Although U.S. law does not require employers to have policy and training that address workplace bullying, experts say that such policies are good business practice and help promote a culture of civility.
Typically, workplace bullying cases are not covered under federal anti-discrimination law unless the target is a member of a protected class. The Workplace Bullying Institute, a research, training, support and advocacy organization, encourages states to pass The Healthy Workplace Bill, which “plugs the gaps in current state and federal civil rights protections,” according to a fact sheet about the bill created by the Healthy Workplace Campaign.
As of September 2012, 21 states have introduced, but not enacted, The Healthy Workplace Bill.
Nevertheless, research shows that workplace bullying can have other consequences, such as decreased employee morale and loyalty, reduced productivity, lack of trust among co-workers, and higher health care and workers’ compensation claims.
In 2010, a survey sponsored by the Workplace Bullying Institute revealed that 50% of U.S. workers have experienced or witnessed bullying. In a 2011 Society for Human Resource Management poll, 51% of responding organizations reported incidences of bullying in their workplaces.
A workplace bullying policy, which might be added to a larger anti-harassment policy, should define bullying, provide examples of bullying behavior and set forth a reporting procedure.
Catherine Mattice, president of consulting and training firm Civility Partners LLC, recommends that policies include a list of desired employee behaviors. “You have to tell them what they should be doing,” she told SHRM Online. “You’ve got to focus on the positive workplace.”
For a policy to be effective, employers must follow through with the stated procedure when an incident is reported, Jeannie Trudel, Ph.D., dean of the School of Business at Southern Wesleyan University in Central, S.C., said in an interview with SHRM Online. She has conducted research on workplace incivility.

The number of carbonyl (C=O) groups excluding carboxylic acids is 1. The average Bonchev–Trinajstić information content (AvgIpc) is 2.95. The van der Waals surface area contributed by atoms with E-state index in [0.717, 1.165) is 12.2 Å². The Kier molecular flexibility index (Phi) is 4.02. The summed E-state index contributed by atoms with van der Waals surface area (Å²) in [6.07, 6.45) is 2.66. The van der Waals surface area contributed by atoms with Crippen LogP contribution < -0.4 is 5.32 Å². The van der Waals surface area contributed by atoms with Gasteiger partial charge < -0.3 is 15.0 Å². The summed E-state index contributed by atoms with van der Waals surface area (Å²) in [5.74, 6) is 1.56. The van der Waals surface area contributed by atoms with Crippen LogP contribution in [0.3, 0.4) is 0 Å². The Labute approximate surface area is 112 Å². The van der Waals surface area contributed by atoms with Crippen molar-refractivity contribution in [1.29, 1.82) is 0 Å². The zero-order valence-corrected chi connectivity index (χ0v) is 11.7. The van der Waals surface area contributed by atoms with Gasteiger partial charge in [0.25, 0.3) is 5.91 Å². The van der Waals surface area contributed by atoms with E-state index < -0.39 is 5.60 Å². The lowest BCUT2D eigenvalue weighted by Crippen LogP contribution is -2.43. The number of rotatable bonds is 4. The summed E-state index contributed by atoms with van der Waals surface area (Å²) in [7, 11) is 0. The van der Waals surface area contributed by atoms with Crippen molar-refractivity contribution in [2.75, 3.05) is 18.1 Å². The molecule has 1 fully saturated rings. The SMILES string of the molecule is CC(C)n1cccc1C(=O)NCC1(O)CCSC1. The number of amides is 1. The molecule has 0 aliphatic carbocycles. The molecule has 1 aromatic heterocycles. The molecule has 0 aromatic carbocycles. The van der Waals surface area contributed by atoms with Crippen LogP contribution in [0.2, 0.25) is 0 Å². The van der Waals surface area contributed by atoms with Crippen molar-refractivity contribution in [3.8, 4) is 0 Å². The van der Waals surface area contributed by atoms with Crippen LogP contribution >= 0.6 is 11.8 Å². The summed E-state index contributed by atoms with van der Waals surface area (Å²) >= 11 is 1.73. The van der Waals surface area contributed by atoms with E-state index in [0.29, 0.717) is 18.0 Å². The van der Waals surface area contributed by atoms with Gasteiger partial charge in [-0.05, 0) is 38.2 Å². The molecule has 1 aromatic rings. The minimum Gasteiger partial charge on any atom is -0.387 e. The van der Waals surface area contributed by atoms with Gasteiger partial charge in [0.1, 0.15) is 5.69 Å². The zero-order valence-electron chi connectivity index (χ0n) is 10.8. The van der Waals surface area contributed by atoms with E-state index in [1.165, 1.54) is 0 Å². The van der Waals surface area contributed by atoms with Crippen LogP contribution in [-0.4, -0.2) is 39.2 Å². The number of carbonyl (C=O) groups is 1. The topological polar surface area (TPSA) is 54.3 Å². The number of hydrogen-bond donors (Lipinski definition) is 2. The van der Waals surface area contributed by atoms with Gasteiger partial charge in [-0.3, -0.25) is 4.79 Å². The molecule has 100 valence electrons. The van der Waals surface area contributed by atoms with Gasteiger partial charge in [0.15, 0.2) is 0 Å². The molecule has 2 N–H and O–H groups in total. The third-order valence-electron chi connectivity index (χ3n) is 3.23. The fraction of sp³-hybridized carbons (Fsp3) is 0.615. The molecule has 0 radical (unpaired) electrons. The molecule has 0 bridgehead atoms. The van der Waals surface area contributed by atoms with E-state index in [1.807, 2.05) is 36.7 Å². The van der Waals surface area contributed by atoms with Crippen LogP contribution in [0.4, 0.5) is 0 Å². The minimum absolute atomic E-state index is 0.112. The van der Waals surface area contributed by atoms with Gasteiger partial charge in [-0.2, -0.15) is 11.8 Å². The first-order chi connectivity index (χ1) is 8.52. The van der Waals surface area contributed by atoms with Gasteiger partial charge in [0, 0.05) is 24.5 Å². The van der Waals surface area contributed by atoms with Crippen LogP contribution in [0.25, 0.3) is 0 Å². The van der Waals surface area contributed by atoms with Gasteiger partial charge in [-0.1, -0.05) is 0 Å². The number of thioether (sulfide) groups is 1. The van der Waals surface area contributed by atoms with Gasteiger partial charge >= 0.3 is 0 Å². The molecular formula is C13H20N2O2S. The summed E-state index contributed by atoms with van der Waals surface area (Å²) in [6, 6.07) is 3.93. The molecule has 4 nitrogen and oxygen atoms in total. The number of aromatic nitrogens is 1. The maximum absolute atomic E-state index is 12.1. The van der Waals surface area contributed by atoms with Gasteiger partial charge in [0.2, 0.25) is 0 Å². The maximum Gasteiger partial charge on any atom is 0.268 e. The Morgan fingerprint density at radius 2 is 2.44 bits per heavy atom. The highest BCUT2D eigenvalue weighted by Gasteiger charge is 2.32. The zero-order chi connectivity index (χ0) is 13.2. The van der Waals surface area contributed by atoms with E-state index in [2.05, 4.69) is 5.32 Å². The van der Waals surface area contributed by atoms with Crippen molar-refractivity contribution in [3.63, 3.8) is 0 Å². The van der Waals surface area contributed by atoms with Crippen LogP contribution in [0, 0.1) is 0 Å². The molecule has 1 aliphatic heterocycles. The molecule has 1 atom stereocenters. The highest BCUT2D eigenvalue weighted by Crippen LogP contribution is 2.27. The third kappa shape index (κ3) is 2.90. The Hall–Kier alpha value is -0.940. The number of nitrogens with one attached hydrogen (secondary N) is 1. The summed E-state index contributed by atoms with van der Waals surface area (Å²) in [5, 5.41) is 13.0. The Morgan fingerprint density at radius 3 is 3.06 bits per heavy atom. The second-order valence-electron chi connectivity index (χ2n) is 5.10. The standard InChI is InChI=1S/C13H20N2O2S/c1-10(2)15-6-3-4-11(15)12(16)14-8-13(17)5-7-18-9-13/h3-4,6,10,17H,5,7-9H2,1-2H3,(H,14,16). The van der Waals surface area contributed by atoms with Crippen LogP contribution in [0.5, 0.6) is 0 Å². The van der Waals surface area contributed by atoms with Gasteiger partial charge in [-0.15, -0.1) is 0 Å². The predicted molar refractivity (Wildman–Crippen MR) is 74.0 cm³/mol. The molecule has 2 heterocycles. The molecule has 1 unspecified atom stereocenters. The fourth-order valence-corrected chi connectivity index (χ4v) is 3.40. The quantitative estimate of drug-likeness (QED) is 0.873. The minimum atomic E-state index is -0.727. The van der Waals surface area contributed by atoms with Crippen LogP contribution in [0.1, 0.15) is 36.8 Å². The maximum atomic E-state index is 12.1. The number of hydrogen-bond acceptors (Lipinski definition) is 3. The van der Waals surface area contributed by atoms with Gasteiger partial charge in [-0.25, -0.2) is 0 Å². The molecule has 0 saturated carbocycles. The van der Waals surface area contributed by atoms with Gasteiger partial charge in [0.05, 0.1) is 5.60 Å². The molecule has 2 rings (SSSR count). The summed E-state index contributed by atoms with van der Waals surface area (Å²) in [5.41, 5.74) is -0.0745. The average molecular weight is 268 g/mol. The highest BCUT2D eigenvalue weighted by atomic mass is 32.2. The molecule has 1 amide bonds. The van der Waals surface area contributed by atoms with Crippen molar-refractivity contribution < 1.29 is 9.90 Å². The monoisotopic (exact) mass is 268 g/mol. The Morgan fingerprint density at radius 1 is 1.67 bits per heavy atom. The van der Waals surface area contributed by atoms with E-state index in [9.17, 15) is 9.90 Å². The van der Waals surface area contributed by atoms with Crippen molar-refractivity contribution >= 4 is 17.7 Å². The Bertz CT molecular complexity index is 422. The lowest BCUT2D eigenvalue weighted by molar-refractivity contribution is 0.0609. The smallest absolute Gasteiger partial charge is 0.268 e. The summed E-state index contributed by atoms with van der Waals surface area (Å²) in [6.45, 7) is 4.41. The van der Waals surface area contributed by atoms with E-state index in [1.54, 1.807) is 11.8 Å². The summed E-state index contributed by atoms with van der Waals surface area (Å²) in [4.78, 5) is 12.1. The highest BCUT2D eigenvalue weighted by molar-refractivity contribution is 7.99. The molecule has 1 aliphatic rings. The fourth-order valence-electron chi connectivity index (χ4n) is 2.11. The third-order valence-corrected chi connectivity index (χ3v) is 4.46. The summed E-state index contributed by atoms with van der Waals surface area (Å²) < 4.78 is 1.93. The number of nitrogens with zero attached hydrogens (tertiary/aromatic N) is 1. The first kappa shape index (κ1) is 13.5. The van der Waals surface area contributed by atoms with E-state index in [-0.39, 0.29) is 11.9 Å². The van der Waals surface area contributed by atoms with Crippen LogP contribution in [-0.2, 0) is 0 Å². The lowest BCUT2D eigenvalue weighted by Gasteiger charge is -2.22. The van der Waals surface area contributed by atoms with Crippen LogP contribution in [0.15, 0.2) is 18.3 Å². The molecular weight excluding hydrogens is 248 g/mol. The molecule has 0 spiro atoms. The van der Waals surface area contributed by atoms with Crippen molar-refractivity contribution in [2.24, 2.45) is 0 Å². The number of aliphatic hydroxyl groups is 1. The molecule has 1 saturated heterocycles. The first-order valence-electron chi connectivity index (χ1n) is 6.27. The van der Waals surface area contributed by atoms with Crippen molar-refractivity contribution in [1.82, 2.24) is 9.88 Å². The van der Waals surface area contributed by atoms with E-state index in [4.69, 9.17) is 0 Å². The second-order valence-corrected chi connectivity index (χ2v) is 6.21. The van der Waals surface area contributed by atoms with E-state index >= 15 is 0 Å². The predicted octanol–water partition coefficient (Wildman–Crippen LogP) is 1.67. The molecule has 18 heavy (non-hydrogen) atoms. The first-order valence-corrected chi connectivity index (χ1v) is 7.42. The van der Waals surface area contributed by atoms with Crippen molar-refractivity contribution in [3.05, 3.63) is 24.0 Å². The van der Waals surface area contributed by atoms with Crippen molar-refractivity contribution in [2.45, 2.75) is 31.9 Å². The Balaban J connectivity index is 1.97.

Some policy examples:
• SHRM’s workplace bullying sample policy includes a definition of bullying; a statement about the purpose of the policy; and examples of bullying behavior, such as using verbal or obscene gestures, spreading rumors and gossip regarding individuals, and manipulating the ability of someone to do their work.
• The Occupational Safety and Health Administration’s (OSHA) anti-bullying policy is contained in the “Violence in the Workplace” chapter of the 278-page OSHA Field Health and Safety Manual. The policy sets forth the responsibilities of OSHA employees and managers in the context of workplace bullying.
• Margaret Hart Edwards, a shareholder in Littler Mendelson’s San Francisco office, told SHRM Online that school anti-bullying policies likely could be adapted to the workplace with little difficulty.
Training is a crucial part of addressing workplace bullying. Experts emphasize that employees should know that the policy exists and what it covers. Training options include the following:
• Numerous training webinars and videos are available on the Work Doctor website.
• A partner with Morrison & Foerster has developed a mobile app to help HR professionals navigate federal and state sexual harassment training requirements. The app, which contains information about workplace bullying, is available for iPhone and iPad.
• Anti-harassment training from ELT, a provider of online compliance training, includes the topic of bullying. Recently, ELT merged with EthicsPoint, Global Compliance Services and PolicyTech to create NAVEX Global.
To write effective policies and provide meaningful training on workplace bullying, employers should stay informed about related legislation and best practices. Resources include:
• Washington State Department of Labor & Industries’ nine-page report on workplace bullying provides, among other things, a discussion of how bullying can affect the workplace and a list of things employers can do to discourage workplace bullying. Recommendations include encouraging open-door policies and structuring the work environment to incorporate a sense of autonomy.
• A 2011 research article titled “Workplace Incivility and Turnover Intentions: The Efficacy of Managerial Intervention” provides tips for managers. Among the suggestions: conduct team building and hold regular, private meetings with immediate subordinates to create opportunities to discuss issues.
• Stop Bullying at Work (SHRM, 2009) by Teresa A. Daniel, Ph.D., includes a chapter on strategic tools for HR professionals.
• The Healthy Workplace Bill website tracks legislative activity in all 50 states.
Erin Binney is a staff writer for SHRM.
©2012 SHRM. All rights reserved.
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